The project is one of many collaborative initiatives between SANDAG and Mexico.

Transit California:
What major projects are included under TransNet, the voter-approved countywide half-cent sales tax for local transportation projects, first approved by voters in 1987 and then extended in 2004 for another 40 years? 

Victoria Stackwick:
TransNet is funding the $2.1 billion Mid-Coast Trolley Extension project. In 2016, the FTA authorized a Full Funding Grant Agreement for half the cost. Once that happened, major construction began along the entire 11-mile extension. This includes freeway crossovers and an elevated guideway through the heart of San Diego’s second largest business corridor. This 11-mile extension is one of the highest priorities for SANDAG in its TransNet Early Action Program. Primary construction started in fall 2016, and service is anticipated to begin in 2021.

South Bay Rapid is the latest route to the San Diego Metropolitan Transit Syst5em (MTS) bus rapid transit network that is slated to open later this year. It’s a $128 million TransNet project that includes 12 stations and spans 26 miles. South Bay Rapid will connect the Otay Mesa border to downtown San Diego. It will also serve the rapidly growing communities in the border region. At the heart of the project is the dedicated transit guideway – a nearly six-mile-long transit-only lane being constructed in the roadway median.

In March, we celebrated the grand opening of San Diego’s two freeway-level bus stations called the Centerline stations. The $65 million TransNet-funded project provides a 2.5-mile dedicated bus lane on State Route 15. So far feedback has been positive. It has helped MTS’ on-time performance during the peaks and has made trips quicker for passengers.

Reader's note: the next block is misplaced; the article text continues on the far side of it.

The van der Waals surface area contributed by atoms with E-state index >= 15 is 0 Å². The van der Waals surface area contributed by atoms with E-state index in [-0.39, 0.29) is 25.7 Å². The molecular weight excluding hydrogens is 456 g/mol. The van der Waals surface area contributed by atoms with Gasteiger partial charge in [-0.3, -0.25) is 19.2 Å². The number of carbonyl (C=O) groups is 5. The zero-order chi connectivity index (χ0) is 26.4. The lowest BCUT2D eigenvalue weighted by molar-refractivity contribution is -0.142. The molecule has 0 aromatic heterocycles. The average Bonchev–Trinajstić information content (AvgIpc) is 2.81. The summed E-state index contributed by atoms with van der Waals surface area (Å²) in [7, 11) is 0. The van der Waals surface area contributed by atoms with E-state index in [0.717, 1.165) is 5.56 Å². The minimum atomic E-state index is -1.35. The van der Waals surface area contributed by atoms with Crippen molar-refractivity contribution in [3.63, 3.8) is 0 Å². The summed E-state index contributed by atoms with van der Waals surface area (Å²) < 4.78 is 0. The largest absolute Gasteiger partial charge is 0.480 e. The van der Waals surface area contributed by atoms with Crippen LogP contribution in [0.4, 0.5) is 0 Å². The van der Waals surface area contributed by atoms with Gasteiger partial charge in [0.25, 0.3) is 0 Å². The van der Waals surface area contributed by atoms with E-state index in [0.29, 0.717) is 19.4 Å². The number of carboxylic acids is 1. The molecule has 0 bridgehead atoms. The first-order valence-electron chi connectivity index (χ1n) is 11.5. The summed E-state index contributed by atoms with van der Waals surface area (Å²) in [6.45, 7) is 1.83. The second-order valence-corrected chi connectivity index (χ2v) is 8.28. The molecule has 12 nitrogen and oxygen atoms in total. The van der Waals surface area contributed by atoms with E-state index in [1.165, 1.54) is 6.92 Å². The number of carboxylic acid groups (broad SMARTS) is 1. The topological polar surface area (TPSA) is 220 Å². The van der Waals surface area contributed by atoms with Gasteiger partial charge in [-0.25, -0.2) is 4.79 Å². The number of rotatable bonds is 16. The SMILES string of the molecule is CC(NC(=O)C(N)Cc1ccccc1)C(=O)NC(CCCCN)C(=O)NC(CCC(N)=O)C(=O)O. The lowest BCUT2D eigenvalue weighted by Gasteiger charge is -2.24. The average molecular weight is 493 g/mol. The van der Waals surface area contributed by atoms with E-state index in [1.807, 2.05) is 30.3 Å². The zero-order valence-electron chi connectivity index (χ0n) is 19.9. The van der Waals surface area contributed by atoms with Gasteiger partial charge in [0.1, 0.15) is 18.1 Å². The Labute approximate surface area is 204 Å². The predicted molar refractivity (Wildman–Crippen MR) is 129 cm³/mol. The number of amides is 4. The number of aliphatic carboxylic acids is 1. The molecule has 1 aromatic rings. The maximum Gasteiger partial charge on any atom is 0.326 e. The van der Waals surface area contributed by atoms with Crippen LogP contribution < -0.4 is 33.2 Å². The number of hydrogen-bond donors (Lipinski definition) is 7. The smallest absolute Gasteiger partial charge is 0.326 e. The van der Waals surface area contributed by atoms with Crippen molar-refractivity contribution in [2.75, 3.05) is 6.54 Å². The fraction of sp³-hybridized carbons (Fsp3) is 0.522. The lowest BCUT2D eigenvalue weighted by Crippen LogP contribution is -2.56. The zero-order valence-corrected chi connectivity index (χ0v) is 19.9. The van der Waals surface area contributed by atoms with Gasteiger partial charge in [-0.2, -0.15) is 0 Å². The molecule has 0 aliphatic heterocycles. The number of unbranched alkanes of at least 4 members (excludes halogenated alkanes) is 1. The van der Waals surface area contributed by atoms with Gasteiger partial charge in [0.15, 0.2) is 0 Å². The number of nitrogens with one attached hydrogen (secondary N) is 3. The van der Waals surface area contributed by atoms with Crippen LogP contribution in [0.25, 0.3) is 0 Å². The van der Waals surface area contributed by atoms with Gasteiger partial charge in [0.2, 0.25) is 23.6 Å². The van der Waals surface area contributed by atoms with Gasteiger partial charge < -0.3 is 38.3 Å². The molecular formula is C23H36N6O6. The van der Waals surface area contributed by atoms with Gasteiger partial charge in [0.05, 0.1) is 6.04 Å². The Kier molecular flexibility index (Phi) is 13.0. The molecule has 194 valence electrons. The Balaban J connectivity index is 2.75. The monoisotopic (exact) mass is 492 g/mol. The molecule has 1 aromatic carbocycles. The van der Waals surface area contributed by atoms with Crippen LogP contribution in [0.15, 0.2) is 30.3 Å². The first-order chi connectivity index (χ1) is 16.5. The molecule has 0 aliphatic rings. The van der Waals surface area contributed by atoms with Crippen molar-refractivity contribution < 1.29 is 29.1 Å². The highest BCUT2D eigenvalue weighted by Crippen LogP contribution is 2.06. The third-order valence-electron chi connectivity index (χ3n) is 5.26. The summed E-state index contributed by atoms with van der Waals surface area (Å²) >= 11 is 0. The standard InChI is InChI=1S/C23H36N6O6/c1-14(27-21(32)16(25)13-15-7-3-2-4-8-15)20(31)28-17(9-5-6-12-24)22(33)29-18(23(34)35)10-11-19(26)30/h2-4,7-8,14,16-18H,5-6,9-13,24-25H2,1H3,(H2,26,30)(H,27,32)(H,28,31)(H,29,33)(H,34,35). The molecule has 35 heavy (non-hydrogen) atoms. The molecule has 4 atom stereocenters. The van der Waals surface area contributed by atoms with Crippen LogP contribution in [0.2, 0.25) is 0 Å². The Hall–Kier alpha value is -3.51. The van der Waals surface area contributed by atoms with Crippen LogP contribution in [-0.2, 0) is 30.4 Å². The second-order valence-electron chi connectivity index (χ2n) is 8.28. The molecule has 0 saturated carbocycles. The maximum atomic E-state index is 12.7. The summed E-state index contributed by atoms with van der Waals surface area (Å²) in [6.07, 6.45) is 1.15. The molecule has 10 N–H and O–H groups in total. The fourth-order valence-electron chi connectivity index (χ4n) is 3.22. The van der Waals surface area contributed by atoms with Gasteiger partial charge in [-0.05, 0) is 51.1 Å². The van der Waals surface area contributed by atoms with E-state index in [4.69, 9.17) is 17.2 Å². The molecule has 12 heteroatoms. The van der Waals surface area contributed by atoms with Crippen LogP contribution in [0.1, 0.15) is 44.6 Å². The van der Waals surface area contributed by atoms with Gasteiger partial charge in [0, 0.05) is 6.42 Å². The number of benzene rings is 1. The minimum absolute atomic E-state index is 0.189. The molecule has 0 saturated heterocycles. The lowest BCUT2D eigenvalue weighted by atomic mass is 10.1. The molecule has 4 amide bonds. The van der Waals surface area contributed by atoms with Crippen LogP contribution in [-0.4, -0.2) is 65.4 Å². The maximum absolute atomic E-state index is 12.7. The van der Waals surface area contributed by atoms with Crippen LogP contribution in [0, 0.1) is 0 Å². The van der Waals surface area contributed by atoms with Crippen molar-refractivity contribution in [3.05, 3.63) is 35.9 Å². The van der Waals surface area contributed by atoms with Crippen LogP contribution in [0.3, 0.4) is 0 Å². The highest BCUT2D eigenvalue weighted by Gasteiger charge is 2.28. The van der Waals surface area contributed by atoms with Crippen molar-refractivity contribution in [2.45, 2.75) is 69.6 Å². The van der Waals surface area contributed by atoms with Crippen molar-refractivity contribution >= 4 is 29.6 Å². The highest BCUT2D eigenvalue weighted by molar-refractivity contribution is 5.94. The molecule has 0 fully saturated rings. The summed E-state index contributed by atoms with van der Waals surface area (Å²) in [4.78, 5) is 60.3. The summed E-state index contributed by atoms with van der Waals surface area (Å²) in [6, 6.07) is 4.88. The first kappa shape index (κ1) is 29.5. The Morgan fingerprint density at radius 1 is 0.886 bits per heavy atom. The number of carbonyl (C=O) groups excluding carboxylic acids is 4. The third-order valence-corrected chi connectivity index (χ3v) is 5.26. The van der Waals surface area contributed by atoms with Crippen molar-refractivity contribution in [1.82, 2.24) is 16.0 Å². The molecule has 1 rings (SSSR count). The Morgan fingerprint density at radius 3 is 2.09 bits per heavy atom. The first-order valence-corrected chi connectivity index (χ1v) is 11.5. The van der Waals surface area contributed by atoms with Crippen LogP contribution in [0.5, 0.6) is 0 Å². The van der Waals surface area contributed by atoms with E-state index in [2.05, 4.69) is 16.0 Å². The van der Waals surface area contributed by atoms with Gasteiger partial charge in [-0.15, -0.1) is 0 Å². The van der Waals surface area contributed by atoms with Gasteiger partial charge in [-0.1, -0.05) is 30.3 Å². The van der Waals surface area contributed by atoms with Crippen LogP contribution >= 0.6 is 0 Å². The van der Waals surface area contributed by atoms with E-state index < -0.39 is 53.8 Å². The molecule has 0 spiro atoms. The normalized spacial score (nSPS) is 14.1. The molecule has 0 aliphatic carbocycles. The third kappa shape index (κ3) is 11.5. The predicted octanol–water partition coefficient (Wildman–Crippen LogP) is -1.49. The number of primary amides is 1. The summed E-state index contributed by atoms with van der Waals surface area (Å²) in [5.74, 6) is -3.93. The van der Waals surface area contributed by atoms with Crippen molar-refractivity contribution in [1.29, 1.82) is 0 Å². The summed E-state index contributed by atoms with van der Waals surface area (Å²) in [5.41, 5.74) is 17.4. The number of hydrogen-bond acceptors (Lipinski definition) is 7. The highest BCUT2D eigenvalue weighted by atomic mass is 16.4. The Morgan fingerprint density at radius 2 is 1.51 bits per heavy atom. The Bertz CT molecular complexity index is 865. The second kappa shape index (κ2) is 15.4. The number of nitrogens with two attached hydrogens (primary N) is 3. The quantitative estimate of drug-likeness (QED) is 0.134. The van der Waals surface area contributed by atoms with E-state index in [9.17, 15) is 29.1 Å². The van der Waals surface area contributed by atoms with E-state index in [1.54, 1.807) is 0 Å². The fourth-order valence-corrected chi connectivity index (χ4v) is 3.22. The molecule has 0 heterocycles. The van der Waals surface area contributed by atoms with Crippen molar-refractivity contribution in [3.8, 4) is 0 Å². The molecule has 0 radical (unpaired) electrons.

Transit California:
How many other TransNet projects are shovel ready or underway currently?

Victoria Stackwick:
We have more than 200 other projects totaling $3.3 billion, currently under construction.

Transit California:
SB 1 could bring about $100 million to the San Diego area per year. What opportunities are being pursued with this funding?

Victoria Stackwick:
SB 1 couldn’t have come at better time. SANDAG has worked hard to use TransNet investments to get projects ready. Because of this, we are poised to be able to use SB 1 dollars to start construction in the coming months on major transportation improvements to our region.

The San Diego Region has been awarded more than $555 million as a result of SB1 with another $311 million pending approval from the California Transportation Commission.

  • $220 million for Caltrans projects, including fixing bridges and repaving
  • $336 million as of March, primarily for the extension of HOV lanes on Interstate 5 between Manchester to the 78 and bike paths adjacent to the freeway, plus environmental and design work for connector projects throughout the region
  • $101 million for double tracking along Lossan Corridor and other North County Transportation District transit improvements along that route
  • $14 million for bike lanes and sidewalks in Vista, Imperial Beach, Chula Vista, El Cajon, Encinitas, National City, Chula Vista Elementary School District, and the County